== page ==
Pregnancy Exercise Q&A

pregnancy exercise with dumbbells

⭐️ Can I exercise whilst pregnant?

Absolutely! If you have an uncomplicated pregnancy and have GP’s clearance to exercise (more on this further down) then you’re good to go!

If you’re used to exercising then you can more or less continue as normal during the first trimester, however be aware that morning sickness / fatigue may mean you don’t really feel like it, and that’s ok! During the first trimester, your blood vessels expand in preparation for more blood flow, however the increased blood flow doesn’t arrive until the second trimester meaning your blood pressure drops. This is called Vascular Underfill and can cause dizziness and contribute to the feelings of nausea.

If you are feeling good and want to exercise, just listen to your body and make sure you don’t overheat or exercise in hot / humid conditions. This is really important as overheating can cause birth defects. Use the talk test: if you can hold a conversation then you’re at the right intensity. If you struggle to speak, you’re working too hard. Also, gradually reduce the intensity as you move through the trimesters – your body will tell you to slow down anyway!

Remember you are exercising to maintain your fitness levels and feel good. You are not aiming to improve your fitness or achieve PB’s.

Take care when switching positions, particularly from laying down to standing – moving too quickly can cause lightheadedness / dizzy spells.

Not used to exercise? Take it slow- this isn’t the time to take up strenuous exercise. Start with 15 mins of light to moderate intensity 3 times a week and gradually build up to 30 mins daily. Good options include walking, swimming, indoor cycling or a pregnancy specific exercise class.

If you’re going to the gym or attending exercises classes, please make sure your instructor is a Pre & Post Natal qualified instructor, so that you know the class is suitable for you and you’re getting the right advice.

All Mama & Me Fitness ‘Pre Natal’ and ‘LIVE’ classes are suitable for pregnancy from conception to delivery, with plenty of exercise adaptations to suit your stage, so you know you’re in good hands. Please get in touch:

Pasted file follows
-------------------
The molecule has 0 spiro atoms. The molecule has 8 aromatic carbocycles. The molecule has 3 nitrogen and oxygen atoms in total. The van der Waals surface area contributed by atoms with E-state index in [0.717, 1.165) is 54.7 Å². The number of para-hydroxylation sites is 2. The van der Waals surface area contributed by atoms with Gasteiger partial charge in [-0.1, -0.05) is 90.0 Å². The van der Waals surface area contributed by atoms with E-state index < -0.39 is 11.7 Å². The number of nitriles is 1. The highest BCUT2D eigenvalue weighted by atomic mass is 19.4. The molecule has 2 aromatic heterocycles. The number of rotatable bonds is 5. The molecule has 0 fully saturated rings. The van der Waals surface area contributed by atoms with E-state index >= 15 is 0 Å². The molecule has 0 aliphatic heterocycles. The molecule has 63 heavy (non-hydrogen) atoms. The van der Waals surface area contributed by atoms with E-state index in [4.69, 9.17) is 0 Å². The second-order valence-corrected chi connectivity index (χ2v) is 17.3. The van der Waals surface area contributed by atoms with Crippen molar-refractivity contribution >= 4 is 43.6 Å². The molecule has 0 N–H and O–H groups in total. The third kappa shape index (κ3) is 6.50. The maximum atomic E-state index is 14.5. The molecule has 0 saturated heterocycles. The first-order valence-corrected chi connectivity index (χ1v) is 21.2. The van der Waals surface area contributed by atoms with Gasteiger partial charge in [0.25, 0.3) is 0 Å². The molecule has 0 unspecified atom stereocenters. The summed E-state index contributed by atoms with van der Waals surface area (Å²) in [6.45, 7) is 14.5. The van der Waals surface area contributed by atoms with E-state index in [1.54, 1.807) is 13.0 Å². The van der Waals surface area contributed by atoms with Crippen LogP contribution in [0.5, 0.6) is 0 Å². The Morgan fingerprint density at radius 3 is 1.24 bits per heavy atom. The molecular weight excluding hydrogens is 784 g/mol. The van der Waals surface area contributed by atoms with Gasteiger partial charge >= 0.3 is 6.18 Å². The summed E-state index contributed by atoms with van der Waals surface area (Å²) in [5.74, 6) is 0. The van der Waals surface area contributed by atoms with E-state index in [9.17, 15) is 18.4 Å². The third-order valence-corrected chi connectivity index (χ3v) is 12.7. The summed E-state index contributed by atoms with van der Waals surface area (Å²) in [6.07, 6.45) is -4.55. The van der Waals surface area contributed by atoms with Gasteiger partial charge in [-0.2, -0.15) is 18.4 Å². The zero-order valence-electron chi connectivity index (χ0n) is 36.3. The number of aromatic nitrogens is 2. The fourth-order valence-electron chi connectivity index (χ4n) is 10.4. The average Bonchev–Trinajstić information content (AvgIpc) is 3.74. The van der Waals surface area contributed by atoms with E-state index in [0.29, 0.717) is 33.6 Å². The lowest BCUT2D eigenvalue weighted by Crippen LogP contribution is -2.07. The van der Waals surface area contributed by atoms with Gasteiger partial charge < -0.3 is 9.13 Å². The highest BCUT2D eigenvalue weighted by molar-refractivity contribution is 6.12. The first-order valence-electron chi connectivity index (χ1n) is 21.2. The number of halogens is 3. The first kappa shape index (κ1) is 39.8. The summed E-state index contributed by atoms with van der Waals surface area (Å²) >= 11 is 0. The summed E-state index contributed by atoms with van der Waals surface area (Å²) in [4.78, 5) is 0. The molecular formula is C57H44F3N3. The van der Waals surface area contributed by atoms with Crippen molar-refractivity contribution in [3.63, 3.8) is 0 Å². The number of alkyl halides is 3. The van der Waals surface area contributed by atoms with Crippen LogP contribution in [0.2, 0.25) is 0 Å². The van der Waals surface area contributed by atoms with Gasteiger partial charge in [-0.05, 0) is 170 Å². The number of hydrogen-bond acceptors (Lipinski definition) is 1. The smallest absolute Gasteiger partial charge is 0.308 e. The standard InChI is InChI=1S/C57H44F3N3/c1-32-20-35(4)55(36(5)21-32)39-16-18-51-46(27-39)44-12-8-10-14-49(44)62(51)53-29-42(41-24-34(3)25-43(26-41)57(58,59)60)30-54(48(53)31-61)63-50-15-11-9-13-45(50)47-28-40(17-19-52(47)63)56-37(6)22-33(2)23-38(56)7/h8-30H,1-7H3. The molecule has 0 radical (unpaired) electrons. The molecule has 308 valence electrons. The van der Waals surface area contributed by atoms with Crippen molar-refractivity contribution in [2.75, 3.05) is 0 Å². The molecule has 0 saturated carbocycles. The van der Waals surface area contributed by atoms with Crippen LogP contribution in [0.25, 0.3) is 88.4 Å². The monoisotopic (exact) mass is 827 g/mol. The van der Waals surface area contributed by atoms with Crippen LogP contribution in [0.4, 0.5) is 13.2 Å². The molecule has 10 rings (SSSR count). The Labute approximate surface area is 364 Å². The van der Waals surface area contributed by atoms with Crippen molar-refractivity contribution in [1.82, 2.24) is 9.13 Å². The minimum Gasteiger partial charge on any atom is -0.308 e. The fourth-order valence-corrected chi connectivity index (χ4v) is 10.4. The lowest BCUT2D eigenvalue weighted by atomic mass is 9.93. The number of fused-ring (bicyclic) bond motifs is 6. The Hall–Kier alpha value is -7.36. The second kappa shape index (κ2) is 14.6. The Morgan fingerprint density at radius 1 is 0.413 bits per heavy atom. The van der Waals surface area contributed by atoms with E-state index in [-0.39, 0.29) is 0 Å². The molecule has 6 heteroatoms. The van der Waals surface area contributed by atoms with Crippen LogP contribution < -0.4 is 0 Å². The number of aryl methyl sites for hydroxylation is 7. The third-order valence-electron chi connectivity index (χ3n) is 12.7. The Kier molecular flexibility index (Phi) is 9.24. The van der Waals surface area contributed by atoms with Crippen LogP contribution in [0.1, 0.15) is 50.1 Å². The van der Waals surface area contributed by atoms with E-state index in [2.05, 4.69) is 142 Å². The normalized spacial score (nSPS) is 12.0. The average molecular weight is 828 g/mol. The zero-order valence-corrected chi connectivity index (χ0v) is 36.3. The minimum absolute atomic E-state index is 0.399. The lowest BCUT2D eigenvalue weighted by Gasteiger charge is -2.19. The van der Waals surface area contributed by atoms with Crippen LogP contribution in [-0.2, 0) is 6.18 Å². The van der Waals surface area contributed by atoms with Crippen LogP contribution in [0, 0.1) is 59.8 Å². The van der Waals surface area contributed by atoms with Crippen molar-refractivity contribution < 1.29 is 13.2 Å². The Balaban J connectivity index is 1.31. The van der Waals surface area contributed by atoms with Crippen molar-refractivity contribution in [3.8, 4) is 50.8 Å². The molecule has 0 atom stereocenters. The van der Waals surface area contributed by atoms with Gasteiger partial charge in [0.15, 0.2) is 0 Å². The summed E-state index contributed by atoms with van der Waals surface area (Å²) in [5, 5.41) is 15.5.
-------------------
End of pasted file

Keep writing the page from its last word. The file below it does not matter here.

⭐️Can I train my core?

Contrary to popular belief, you CAN still do core training whilst pregnant. There are however, certain exercises that you will need to adapt and some to avoid completely, as putting too much pressure on your core can cause Diastasis Recti (Ab Separation – check out my separate blog post on this)

Avoid any type of crunches / sit ups and double leg lifts. Also take care with planks and press ups, ideally do these from your knees, particularly once you start showing.

If you notice any doming in your stomach when doing any kind of core exercise, then its too much for you right now and that’s your sign to stop. This is where your stomach appears to bulge into a cone shape.

Check out my Instagram feed for a pregnancy specific core workout.

⭐️ Is it true I can lift weights?

Of course! Again, just listen to your body and don’t lift too heavy. If you’re used to lifting then continue as normal during the first trimester and aim to reduce the weight by 5-10% each trimester. However, take care with your form and do slow, controlled reps.

Don’t lift to failure- stop once you’re moderately fatigued instead, so if 3 sets of 10 normally has you maxed out for example, reduce the reps / sets or weight accordingly.